The gallbladder is a small, pear-shaped organ on the right side of your stomach that acts as a reservoir for a digestive fluid called bile, produced by the liver which is just above the gallbladder. The gallbladder releases bile to the small intestine via a small duct. While it plays a helpful role in the digestive process, especially digestion of fatty foods, many people have their gallbladders removed and live normal, healthy lives.
Gallstones are hardened formations of material that can build up inside your gallbladder, eventually blocking the duct and making it difficult for bile to pass. Gallstones can cause an array of symptoms, including pain in the right abdomen, navel, upper back and right shoulder. Sometimes pain can also occur in the left abdomen. Pain can range from mild to severe. Left untreated, gallstones can eventually cause the gallbladder to rupture.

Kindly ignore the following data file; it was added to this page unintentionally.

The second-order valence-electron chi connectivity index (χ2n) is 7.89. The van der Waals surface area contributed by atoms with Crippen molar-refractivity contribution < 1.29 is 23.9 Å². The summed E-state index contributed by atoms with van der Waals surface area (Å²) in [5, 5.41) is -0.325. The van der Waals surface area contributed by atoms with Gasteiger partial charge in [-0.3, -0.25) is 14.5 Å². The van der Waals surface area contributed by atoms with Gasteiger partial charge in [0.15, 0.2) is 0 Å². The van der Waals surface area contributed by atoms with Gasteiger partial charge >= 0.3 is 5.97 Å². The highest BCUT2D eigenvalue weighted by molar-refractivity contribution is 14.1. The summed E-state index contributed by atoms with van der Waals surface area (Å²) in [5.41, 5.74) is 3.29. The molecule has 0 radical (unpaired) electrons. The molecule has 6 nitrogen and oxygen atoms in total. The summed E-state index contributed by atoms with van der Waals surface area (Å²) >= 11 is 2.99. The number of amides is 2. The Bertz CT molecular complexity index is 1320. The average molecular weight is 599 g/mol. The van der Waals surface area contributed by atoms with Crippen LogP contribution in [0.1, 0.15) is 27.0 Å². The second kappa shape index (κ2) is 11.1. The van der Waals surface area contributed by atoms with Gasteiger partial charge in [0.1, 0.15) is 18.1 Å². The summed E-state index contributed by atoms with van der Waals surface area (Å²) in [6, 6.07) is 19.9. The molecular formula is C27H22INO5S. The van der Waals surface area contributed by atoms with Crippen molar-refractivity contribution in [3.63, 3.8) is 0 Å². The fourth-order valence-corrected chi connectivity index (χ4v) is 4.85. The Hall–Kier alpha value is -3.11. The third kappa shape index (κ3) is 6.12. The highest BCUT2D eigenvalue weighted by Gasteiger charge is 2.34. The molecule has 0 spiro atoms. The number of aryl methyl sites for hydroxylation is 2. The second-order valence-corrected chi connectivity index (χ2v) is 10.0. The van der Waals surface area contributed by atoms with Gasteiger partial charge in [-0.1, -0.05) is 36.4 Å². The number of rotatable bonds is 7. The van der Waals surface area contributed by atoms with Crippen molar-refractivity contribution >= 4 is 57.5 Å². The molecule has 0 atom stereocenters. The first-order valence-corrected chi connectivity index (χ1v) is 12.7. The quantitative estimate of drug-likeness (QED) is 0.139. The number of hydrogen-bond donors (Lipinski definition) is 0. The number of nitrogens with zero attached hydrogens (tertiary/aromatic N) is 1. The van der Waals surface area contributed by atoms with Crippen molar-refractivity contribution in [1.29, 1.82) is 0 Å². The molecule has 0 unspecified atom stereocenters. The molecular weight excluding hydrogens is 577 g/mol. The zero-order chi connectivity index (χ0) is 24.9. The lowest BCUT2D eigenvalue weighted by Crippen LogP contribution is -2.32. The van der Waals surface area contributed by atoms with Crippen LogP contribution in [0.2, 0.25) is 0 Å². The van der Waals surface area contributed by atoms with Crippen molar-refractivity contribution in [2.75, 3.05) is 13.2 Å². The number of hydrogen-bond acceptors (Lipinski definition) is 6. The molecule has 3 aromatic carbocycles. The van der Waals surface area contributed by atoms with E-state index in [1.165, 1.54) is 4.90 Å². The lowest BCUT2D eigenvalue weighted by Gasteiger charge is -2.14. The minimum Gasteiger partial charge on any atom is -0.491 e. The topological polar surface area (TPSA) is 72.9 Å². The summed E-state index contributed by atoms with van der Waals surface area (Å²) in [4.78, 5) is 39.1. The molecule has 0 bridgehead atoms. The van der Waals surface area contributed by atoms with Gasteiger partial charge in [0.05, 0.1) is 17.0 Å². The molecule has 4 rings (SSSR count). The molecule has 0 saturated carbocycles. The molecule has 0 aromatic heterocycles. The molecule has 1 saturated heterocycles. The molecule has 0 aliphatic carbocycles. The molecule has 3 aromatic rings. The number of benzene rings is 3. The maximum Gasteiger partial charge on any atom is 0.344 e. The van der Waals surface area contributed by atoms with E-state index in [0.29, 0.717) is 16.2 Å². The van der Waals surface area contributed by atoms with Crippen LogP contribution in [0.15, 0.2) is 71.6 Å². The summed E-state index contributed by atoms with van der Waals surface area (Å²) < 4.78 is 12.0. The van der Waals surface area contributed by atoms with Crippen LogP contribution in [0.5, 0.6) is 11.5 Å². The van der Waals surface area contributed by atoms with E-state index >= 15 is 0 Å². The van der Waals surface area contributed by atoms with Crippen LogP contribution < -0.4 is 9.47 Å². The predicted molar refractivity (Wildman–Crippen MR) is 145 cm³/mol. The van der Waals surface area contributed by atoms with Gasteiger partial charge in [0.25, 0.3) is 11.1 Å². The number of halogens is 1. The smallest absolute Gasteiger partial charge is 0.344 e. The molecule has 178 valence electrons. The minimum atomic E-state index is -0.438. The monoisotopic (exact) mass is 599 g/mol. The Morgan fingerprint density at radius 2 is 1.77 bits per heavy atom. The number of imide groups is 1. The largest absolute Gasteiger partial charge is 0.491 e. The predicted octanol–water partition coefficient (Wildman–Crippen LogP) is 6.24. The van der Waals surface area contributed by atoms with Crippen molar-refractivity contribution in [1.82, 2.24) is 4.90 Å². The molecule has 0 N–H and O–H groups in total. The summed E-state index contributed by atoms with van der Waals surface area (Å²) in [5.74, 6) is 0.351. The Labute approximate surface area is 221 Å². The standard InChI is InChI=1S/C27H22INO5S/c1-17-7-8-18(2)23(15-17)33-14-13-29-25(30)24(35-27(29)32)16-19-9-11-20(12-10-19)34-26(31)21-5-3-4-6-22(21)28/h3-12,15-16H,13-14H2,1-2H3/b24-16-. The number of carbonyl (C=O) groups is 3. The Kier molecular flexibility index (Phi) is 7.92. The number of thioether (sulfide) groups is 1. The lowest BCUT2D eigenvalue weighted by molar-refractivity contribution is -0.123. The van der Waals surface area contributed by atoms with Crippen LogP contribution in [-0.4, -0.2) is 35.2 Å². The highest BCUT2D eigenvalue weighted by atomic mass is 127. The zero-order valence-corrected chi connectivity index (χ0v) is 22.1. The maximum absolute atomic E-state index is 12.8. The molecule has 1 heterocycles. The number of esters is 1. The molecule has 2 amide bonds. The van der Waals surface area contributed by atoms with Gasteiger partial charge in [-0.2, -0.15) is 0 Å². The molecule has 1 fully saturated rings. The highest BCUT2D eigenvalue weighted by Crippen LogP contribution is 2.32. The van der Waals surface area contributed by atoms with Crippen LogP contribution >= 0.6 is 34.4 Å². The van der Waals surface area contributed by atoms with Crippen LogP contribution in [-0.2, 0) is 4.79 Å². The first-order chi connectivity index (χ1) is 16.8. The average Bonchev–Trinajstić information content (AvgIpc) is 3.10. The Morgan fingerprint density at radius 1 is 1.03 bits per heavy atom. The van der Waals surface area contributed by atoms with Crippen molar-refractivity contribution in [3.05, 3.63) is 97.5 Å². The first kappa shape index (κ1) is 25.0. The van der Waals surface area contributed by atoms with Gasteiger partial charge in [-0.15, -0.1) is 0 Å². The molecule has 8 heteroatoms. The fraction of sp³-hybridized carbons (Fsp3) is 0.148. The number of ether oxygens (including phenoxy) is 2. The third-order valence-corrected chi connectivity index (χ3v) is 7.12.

Cholecystitis is inflammation of the gallbladder, and it often occurs in people with gallstones, but it can also occur in people with other types of duct problems as well as those with gallbladder cancer. Cholecystitis causes symptoms like pain in the right side and shoulder, nausea, vomiting, fever and tenderness in the abdomen.
Gallbladder cancer can cause symptoms similar to gallstones and cholecystitis, as well as jaundice, a yellowing of the skin and the whites of the eyes. It can also cause bloating, loss of appetite and weight loss.
There are several tests for gallbladder problems, including blood tests, ultrasounds, and CT scans.
Most gallbladder problems are treated by removing the gallbladder, usually with a minimally-invasive laparoscopic procedure that uses small incisions and results in faster recovery.